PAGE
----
Keeping up with the North Pole(s) / / by Will Brown

What does tracking the North pole have to do with your everyday? More than you’d think! Dr Will Brown of the BGS Geomagnetism Team explains… 

The forecast pole position for the next five years

It’s been an unusually eventful year for geomagnetism. We began 2019 with the release of an out-of-cycle update to the World Magnetic Model (WMM), observed for the second time in recorded history as the agonic line of zero declination passed through the Greenwich meridian, and finished the year with the release of a new WMM and International Geomagnetic Reference Field (IGRF).

Usually produced every 5 years, the WMM describes the primary component of Earth’s magnetic field, which comes from the motions of liquid iron-rich fluid in the outer core. It is the result of a collaboration between the British Geological Survey and the US’ National Atmospheric and Oceanic Administration’s National Centers for Environmental Information (NOAA/NCEI). The model must be kept up-to-date because the Earth’s magnetic field is slowly but constantly changing, as you can see from the map above. To accommodate this, the WMM also includes a prediction of the magnetic field change for the next 5 years.

One aspect of models such as the WMM, is that they allow us to estimate the location of the Earth’s magnetic dip poles, the points where the magnetic field is vertical, and geomagnetic poles, the points where the axis of a best fitting dipole would meet the surface. If you need a quick refresher on the different types of pole and their locations, see here.

The recent changes of the field have been of particular interest at high northern latitudes, as since the 1990s the motion of the north magnetic dip pole has accelerated more quickly than at any point the last 400 years. According to the new WMM, we are now expecting to see a deceleration of this motion over the next 5 years, but the pole is still moving at roughly 50km per year. In contrast, the southern dip pole, near Antarctica, has moved relatively little in the past few hundred years.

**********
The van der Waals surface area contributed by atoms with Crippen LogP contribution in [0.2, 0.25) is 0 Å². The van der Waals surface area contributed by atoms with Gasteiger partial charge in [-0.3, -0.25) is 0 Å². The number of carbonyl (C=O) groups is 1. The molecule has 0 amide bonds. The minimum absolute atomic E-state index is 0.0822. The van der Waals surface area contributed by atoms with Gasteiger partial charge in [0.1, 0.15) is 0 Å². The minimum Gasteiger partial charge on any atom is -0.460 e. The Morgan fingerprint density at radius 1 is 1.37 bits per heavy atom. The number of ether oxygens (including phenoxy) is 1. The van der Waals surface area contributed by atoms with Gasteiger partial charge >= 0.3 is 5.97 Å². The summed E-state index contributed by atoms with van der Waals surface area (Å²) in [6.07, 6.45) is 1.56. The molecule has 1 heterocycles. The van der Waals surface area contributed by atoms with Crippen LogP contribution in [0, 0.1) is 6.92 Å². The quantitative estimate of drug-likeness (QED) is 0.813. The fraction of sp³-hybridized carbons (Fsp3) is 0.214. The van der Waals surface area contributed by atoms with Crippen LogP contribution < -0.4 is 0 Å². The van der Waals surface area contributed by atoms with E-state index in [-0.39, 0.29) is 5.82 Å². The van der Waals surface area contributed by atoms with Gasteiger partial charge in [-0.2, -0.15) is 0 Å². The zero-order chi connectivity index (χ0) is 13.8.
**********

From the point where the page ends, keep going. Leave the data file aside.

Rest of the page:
A GIF of the forecast pole prediction

The map shows modelled locations of the north dip pole (red) and geomagnetic pole (blue) since 1900 (according to IGRF-12) and projected for the next 5 years, from 2020 to 2025 (according to the new WMM). Grey contours show each 1000 nano-Tesla band of the horizontal field intensity, with the dip pole located at its minimum. The dashed grey contour line at 2000 nano-Tesla indicates the region beyond which declination is a very unreliable measure of direction, as the field is close to vertical. The insert globe shows the location of the main map with a black box, over contours each 5 degrees of declination. Red contours are eastwards declination, blue are westward, and the green line is the agonic, or zero contour line of declination, which will move westward across the UK over the next 5 years.

The main use of the WMM however, is to provide a magnetic navigation reference model. The WMM is the standard magnetic model used for navigation by organisations such as NATO, the UK Ministry of Defense, and the US Department of Defense, and also by smartphone operating systems such as Android and iOS. The WMM allows us to convert a measurement of the magnetic field, perhaps made by your smartphone, into practical directional information. This is done in much the same manner as you would convert a compass bearing to a map heading. Technology from planes to cars, smartphones to drills for hydrocarbon exploration rely on the WMM behind the scenes, and many of us use it every day without ever realising!

Due to the unpredictable nature of magnetic field changes, BGS and NOAA/NCEI will continue to track the performance of the new WMM until the next update, due in 2025.

The open source M_map software was used in part to produce maps included here.

Pawlowicz, R., 2019. "M_Map: A mapping package for MATLAB", version 1.4k, [Computer software], available online at